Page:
Git Going Fast: One Hour Git Crash Course
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Git Going Fast: One Hour Git Crash Course

Learn the key concepts and basic workflow for Git and GitHub with this easy to follow, top rated, bootcamp-style course!
4.4 (653 ratings)
Instead of using a simple lifetime average, Udemy calculates a course's star rating by considering a number of different factors such as the number of ratings, the age of ratings, and the likelihood of fraudulent ratings.
19,372 students enrolled
Created by Jason Taylor
Last updated 8/2017
Current price: $10 Original price: $20 Discount: 50% off
5 hours left at this price!
30-Day Money-Back Guarantee
  • 1 hour on-demand video
  • 10 Articles
  • 1 Supplemental Resource
  • Full lifetime access
  • Access on mobile and TV
  • Certificate of Completion
What Will I Learn?
  • Learn the key concepts of the Git source control system
  • Step through the entire basic Git workflow
  • Configure SSH for authentication
  • Create and use a remote repository on GitHub
View Curriculum
  • Basic computer skills
  • Ability to install software on your computer
  • Admin rights may be required for software installation

Git Going Fast: One Hour Crash Course

This course is designed to cut academic theory to just the key concepts and focus on basics tasks in Git in order to be productive quickly. Students can expect to learn the minimum needed to start using Git in less than an hour.

Recent Course Updates

  • October 17th: Added Updates and Errata section
Course Outline

Course Introduction and Overview provides an introduction to this course and the Git source control system. Key concepts and the basic workflow are discussed.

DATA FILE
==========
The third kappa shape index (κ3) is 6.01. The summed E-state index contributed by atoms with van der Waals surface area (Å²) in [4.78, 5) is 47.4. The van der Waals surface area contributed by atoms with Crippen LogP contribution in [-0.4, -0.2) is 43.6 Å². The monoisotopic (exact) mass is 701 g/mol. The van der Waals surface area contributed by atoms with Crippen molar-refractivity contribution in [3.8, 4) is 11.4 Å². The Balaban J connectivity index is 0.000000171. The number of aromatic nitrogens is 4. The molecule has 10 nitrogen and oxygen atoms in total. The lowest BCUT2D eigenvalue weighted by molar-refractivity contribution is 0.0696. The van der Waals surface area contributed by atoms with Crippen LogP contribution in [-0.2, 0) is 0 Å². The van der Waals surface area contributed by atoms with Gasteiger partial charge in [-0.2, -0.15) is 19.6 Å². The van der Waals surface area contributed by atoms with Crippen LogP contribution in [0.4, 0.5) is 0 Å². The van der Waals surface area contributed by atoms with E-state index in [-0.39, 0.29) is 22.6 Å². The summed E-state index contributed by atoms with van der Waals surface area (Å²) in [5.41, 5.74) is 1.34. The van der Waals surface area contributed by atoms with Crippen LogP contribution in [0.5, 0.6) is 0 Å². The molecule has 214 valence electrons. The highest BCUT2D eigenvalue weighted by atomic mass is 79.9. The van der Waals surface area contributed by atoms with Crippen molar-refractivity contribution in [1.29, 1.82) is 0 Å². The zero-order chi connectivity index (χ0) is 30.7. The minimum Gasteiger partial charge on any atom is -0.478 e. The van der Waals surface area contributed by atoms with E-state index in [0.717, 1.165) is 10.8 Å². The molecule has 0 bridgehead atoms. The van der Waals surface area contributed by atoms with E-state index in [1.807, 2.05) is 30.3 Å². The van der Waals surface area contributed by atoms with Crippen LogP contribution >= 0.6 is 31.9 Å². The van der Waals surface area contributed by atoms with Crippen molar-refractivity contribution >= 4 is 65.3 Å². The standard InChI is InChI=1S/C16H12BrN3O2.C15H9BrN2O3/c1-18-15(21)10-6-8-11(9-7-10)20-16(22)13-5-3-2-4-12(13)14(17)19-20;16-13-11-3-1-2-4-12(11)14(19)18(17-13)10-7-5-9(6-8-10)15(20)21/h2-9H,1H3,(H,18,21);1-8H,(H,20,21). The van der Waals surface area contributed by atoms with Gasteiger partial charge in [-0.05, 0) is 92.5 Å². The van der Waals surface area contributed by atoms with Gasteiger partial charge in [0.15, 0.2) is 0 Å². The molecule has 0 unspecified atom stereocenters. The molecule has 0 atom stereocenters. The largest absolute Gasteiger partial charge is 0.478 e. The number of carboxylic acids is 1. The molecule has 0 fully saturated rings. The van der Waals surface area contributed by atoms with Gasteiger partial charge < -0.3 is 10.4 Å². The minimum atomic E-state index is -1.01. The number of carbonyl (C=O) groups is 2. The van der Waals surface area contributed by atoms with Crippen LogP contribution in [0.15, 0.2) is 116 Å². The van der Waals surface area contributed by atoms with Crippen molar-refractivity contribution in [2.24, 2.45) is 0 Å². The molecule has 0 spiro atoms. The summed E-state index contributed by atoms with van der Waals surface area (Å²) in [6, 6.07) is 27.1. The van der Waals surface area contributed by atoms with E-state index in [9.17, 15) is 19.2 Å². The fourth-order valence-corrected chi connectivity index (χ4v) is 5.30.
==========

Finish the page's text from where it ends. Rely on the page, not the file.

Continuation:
Setup and Configuration provides step-by-step instructions on how to setup Git for Windows and Mac OS X, how to use Git's help command, and how to setup the minimum required configuration to start using Git.

In Working with Git Locally, we walk through all the commands needed to start a new project managed by Git (or enable Git for an existing project) all the way through making commits, including common file operations like moving and deleting files. We also cover how to exclude the wrong files from accidentally being committed and how to review your repository's history.

Going Remote covers publishing the locally created repository (previous section) on GitHub. Starting off by setting up SSH authentication, creating the remote version of our repository, linking the local repository with the remote version on GitHub, and finally sending our changes up to remote repository.

Course Features

Presentations provide audio/video training of conceptual ideas. Since few like slide-ware presentations, slide-presentations are kept to a minimum.

Screencasts provide a video of the instructor's computer system with any actions, commands, or screens displayed and narrated. There is a total of 56 minutes of video based training in this course (Presentation + Screencasts, excluding Promo Video).

Following each lecture or group of related lectures in the demo sections of the course are Command Listing lectures that serve as reference and reminder of the commands used in the previous lecture(s). Each Command Listing includes the exact listings used in the previous lectures and a reference guide for newly introduced commands. All commands used in this course are available through the Command Listing lectures.

The four Quizzes reinforce the key concepts by testing your newly learned knowledge throughout the course.

Several attachments throughout the course provide supplemental information, illustrations, or other reference material.

Moving Forward

Students can checkout my last lecture on other Git related resources. The instructor is available for simple questions by email and can provide customized paid instruction upon request -- go the the author's profile for contact.

Who is the target audience?
  • Anyone interested in using source control and specifically Git
  • Software engineers, developers, and programmers new to Git
Compare to Other Git Courses
Curriculum For This Course
32 Lectures
Course Introduction and Overview
4 Lectures 08:05

Introduction to Git Going Fast

This lecture goes over the course goals, course overview, assumptions/requirements for the course, and enumerates why this course is focused on the command line Git interface.